The 2011 Mitsubishi RVR is an all-new vehicle from Misubishi. The Mitsubishi RVR name is to distinguish it from the Outlander, with which it shares its platform and wheelbase. However, the RVR yields 37 cm in overall length, 3 cm in width and 9 cm in height to its larger sibling. The 2011 Mitsubishi RVR seats five, two fewer than the Outlander, and is between 160 and 235 kg lighter, depending on the model. Mitsubishi categorizes the RVR as a compact crossover vehicle and offers it in SE, SE AWC and GT AWC trims.

2011 Mitsubishi RVR

Front access is easy though you have to watch out for the relatively wide doorsills on the way in and out. Despite the absence of adjustable lumbar support, the front seats prove very comfortable. The tilt-and-telescoping steering column allows the driver to obtain a very good driving position. Headroom and legroom are fairly generous, but very tall people will find that the seats do not slide far enough back. Access to the back is relatively easy, and the seat is comfortable for two adults. Legroom is adequate, but a tall person’s head touches the headliner. The 60/40-split seatback folds almost flat, and both sections recline to a 17- or 23-degree angle. GT trim includes a small ski pass-through in the 60-section of the seatback. Cargo capacity is good, with 82 cm behind the rear seatback in the upright position, and 159 cm behind the front seats when they are pushed back as far as possible. Width is 99 cm and height, 74.5 cm. The liftgate opens high and it is in one section, not two like the Outlander’s.

2011 Mitsubishi RVR

Safety Features
The cabin is nicely finished, but the quality of materials is just adequate and some plastics look cheap. The cabin is relatively quiet, except in heavy acceleration. There are several good storage spaces. Gauges and controls are well laid out, with the exception of the seat heater controls. Placed far back on the console-side of the front seats, they are very hard to reach. Several controls are not lighted at night. The heating system works well. It is interesting to note that the height of the headlights can be adjusted to compensate for load.

Safety equipment includes seven air bags (two front, two side, one for the driver’s knees, two curtain), antilock brakes, emergency brake assist, brake override (which ensures that the brake pedal always has priority over the accelerator pedal if the two are depressed simultaneously), good headlights, and five head restraints. Visibility is very good in all directions for most drivers, except on a three-quarter-rear angle. It is hard to judge distances when backing up. The Insurance Institute for Highway Safety gave the RVR a Good rating, its highest, for driver protection in a frontal offset collision, and for the protection of all occupants in the event of a side crash.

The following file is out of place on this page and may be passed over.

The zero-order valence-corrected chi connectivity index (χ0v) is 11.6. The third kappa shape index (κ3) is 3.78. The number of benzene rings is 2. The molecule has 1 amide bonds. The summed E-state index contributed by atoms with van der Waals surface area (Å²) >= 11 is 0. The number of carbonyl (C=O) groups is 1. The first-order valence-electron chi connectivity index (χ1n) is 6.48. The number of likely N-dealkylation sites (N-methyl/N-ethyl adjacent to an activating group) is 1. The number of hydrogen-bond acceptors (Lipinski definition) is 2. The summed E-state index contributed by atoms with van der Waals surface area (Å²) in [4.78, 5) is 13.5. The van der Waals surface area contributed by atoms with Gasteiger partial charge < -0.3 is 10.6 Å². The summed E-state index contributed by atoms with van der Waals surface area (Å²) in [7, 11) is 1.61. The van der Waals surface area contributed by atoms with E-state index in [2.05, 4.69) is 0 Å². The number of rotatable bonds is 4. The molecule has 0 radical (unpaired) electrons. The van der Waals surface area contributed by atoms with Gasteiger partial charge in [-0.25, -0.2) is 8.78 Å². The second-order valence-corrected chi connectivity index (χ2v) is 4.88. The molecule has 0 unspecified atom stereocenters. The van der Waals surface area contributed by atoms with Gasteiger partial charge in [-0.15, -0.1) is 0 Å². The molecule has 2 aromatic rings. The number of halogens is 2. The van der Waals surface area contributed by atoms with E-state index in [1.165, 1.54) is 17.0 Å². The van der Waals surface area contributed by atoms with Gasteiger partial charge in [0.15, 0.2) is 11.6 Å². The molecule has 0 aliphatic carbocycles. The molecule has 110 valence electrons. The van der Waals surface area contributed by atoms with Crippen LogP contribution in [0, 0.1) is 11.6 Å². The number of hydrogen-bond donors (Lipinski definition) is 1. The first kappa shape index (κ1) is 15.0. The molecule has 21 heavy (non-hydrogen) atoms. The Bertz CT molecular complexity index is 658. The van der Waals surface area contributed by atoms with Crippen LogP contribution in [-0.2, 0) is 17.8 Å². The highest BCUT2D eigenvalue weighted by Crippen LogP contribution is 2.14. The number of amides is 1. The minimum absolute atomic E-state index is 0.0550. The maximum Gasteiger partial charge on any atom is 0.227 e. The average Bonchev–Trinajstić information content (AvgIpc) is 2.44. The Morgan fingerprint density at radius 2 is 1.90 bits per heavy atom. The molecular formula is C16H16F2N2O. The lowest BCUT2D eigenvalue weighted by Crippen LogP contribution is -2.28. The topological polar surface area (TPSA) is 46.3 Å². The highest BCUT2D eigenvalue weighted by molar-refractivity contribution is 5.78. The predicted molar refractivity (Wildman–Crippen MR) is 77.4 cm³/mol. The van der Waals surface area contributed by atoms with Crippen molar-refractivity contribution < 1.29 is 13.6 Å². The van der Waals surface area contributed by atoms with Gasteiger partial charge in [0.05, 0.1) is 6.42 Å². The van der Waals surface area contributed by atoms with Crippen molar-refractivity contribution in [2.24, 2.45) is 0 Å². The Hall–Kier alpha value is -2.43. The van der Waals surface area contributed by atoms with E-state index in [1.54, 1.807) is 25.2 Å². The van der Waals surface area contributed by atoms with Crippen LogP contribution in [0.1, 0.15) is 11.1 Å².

2011 Mitsubishi RVR

Engine and transmission
To drive the front wheels (or all four, depending on the model), the engineers called on the 2.0-litre 4-cylinder that develops 148 horsepower and 145 pound-feet of torque, for this vehicle. For the time being, it’s the only available engine, but Mitsubishi apparently is open to the idea of offering another one if there’s enough demand. Performance is adequate for most everyday driving. You can obtain a bit more pickup by putting the pedal to the floor and playing with manual mode, but you still risk disappointment. Passing requires forethought, and hilly terrain may task your patience. The CVT continuously variable automatic transmission functions very smoothly at all times. However, it is a bit slow driving off from a stop. It has a manual mode with six “virtual” gears that you can shift using two column-mounted paddles on the GT, or a shift lever on the other models.
2011 Mitsubishi RVR Interior

Models equipped with the AWC (All Wheel Control) drive system offer a choice of three driving modes: 2WD, 4WD AUTO, and 4WD LOCK. In 4WD mode the system is always engaged and can dispatch torque laterally on each axle. The system is efficient in all conditions.

Bolted to the rigid chassis is a four-wheel independent suspension. It provides a very smooth ride on most surfaces. On some uneven surfaces the reaction is quite firm, but this same firmness delivers good road holding, for the type of vehicle, and a solid feel. Though initially a bit heavy at low speed, the electrically assisted steering proves stable, precise and fairly quick. Unfortunately, it provides very little road feel. The turning circle is normal. In normal braking, the brakes work well but came up short in our test vehicle in emergency stops.

Our inspection at a CAA-Quebec technical inspection centre showed that the Mitsubishi RVR rests on a sturdy platform that is well protected against corrosion. The side-by-side positioning of the wiper washer fluid and coolant tanks in the engine compartment could be confusing. The fuel vapour recuperator and fuel tank filler pipe are very exposed to damage. There are three tie-down hooks in front and one in the back that can be used to secure a canoe, for example, on the roof. Mitsubishi forbids towing with this vehicle. The engine’s overhead camshafts are chain driven.

By shrinking the Outlander to create the 2011 Mitsubishi RVR, Mitsubishi has created a small yet versatile and comfortable vehicle that’s agile and handles well. The RVR will attract people for whom engine power is not a top priority. Towing is banned because of its modest engine power. But when it comes to road comportment, the RVR comes out a winner.

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